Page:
Daily Archives: November 24, 2017

Calvaire (2004)

*. I feel like I should hate this movie. But I don’t.
*. The reason I say I should hate it is because it’s an example of the “new extreme” style of horror filmmaking, which is more about making the main character survive a series of grim punishments than it is about building suspense or even providing the odd jump scare. The title was translated into English as The Ordeal, which loses the religious angle but otherwise sums things up pretty nicely. I’ve called this the cinema of cruelty, but the more familiar label of torture porn works just as well.
*. I’m not a big fant of this bleak and nihilistic style of horror, though I’ll allow that it has worked on occasion. But there’s more to dislike about Calvaire than its despairing tone. It’s also a highly derivative film.
*. You can call it homage if you want, but really it plays like a scrapbook of highlights from an anthology of horror. The basic premise — a guy’s car breaks down out in the boonies and he finds himself stranded among a tribe of bloodthirsty hillbillies — is only surprising insofar as this is Belgium and not the Deep South. Then we get the dinner scene from The Texas Chain Saw Massacre, complete with extreme close-ups of Marc’s eyeball. The rape scene from Deliverance, with a real pig squealing in the background. And even, in a real trip into the bizarre, a group of children standing around in red raincoats. Don’t Look Now, but why? Where did these kids even come from?
*. So, like I say, I should have hated this movie. Why then did I like it so much?
*. In the first place, I love the look. The photography here really captures the earthiness of the countryside in a way that these movies usually don’t. It’s a muddy, wet, foggy, landscape, but one that’s beautiful as well. It’s an authentically natural world, and the people who inhabit it, however deformed, are very much a part of or at one with nature. Even the bestiality makes the same point.
*. Second: I like the theme of men without women. As a former rural citizen I can confirm this is a real issue in the country, though thankfully it doesn’t usually go to this extreme. It’s also a theme that is, surprisingly, a bit of a fresh twist. In American movies, from Psycho on, the weird loners who live without women aren’t that interested in sex. Women will get killed, but not raped. Here the men are definitely weird (that dance is something special), but we are allowed to feel some sympathy for them, or at least for Bartel. They have been abandoned by Gloria. Even Boris’s Bella has run away. It is kind of sad.
*. Of course, Marc is a man without a woman too, and here the story gets even more complicated. How do we read Marc’s sexuality? Is he gay, or asexual? One can understand his being put off a bit by the old lady’s advances after his music show at the home, but he doesn’t even seem to be sympathetic to her, which I think we would expect him to be. Is he disgusted by her? Offended? This scene is quickly followed by one where he is clearly being propositioned by an administrator at the home. And not just any administrator, but one played by pioneer French porn start Brigitte Lahaie. Brigitte Lahaie is a babe, but Marc rejects her advances with the same slightly disgusted demeanour as he turned down the old lady.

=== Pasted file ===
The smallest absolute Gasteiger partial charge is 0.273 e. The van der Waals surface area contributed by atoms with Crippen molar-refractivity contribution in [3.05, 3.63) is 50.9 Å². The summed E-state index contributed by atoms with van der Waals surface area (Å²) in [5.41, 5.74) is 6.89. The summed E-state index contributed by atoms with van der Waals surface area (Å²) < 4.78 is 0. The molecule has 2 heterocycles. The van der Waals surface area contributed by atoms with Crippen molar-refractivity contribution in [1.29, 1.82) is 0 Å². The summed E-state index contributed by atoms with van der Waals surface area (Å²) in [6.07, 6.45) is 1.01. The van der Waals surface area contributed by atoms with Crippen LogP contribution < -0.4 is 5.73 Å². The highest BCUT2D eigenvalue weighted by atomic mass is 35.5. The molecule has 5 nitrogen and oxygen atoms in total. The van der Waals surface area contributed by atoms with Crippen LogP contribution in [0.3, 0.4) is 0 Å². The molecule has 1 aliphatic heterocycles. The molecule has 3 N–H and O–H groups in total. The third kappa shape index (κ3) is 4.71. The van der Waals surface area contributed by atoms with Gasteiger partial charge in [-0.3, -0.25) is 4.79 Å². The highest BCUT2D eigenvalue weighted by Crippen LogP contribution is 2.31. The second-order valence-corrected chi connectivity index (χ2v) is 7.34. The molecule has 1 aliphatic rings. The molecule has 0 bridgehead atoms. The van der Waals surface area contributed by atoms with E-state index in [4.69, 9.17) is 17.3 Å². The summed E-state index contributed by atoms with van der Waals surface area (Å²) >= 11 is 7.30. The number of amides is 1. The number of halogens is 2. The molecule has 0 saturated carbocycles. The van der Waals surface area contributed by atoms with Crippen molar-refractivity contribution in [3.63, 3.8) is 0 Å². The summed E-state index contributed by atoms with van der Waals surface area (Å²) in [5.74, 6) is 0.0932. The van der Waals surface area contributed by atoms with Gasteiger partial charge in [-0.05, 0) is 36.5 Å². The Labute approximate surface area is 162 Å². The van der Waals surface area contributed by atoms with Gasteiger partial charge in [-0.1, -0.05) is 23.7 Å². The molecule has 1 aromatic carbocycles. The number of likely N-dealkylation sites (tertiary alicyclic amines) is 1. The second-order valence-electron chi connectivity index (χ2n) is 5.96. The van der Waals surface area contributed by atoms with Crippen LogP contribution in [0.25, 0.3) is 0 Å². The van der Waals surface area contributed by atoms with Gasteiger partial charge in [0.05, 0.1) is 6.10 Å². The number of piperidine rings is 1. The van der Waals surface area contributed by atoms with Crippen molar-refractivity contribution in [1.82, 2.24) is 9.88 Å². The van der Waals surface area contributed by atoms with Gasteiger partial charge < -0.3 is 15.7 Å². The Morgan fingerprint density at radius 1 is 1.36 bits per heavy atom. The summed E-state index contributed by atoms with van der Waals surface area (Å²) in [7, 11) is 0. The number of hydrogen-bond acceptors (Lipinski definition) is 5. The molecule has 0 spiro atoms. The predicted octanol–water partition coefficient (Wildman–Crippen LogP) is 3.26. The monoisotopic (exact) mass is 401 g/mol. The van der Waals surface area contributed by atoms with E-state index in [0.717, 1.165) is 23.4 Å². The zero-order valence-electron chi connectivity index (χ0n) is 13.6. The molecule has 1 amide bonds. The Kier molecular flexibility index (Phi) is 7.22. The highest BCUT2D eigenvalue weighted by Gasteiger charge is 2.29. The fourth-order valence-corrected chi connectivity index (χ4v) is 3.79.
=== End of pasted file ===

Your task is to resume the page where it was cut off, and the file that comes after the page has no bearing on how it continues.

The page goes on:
*. Perhaps this is just meant to show that Marc doesn’t have the same weakness for the opposite sex (or any sex) that has led to the breakdown of the village’s group psychology. He is immune to their particular form of madness. But, in an odd way, doesn’t that make him less human?
*. Or, another reading, perhaps we’re just meant to see Marc as being able to arouse feelings in others without being able to feel them himself. In Paris Hilton’s famous self-estimation, he’s “sexy, but not sexual.” It’s a very modern type, familiar to fans of contemporary fiction. And in a novel we expect to see such figures sent to an existential hell. There is something about Marc’s fate that reminds me of what happens to Tony Last in Evelyn Waugh’s A Handful of Dust. Is the movie’s final line meant to show that he’s learned something?
*. The performances are quite good. Laurent Lucas is suitably enigmatic and passive, qualities that allow others to see in him what they want to see. Jackie Berroyer is sympathetic as Bartel, which isn’t easy. He really plays the joke scene well, where we have that obligatory sinister tipping point where what was once just an awkward situation turns into something darker. And though I think it was around this time that Philippe Nahon said he was getting tired of these roles, he’s still effective here.
*. I wonder if the Christian symbolism actually means anything. It’s quite obtrusive, from the title to Marc’s crucifixion and later discovery of the cross in the forest, but what of it? Is it just like the kids in the red raincoats, an artsy flourish hinting at some deeper significance that never materializes or to a connection that’s never made?
*. I’m inclined to dismiss it. I don’t see how Marc’s imitation of Christ is in any way redemptive, unless we see him as being redeemed at the end by being forced to experience an emotional human relationship and so granting Nahon a kind of absolution. But really, I don’t see this film as a sermon at all.
*. The bottom line is that I don’t expect genre filmmaking to be original, and Calvaire puts enough of a new spin on the old story as to make it fresh. It’s quite well made and has a great look as well, presenting some of the highlights in really interesting new ways (for example the gunfight at the end leading up to the delirious overhead rape sequence is an amazing virtuoso turn). A lot of credit has to go to Fabrice Du Welz, someone who has established himself in my eyes as one of the best new horror directors of the twenty-first century. As I began by saying, normally I shy away from this stuff. Calvaire left me wanting more.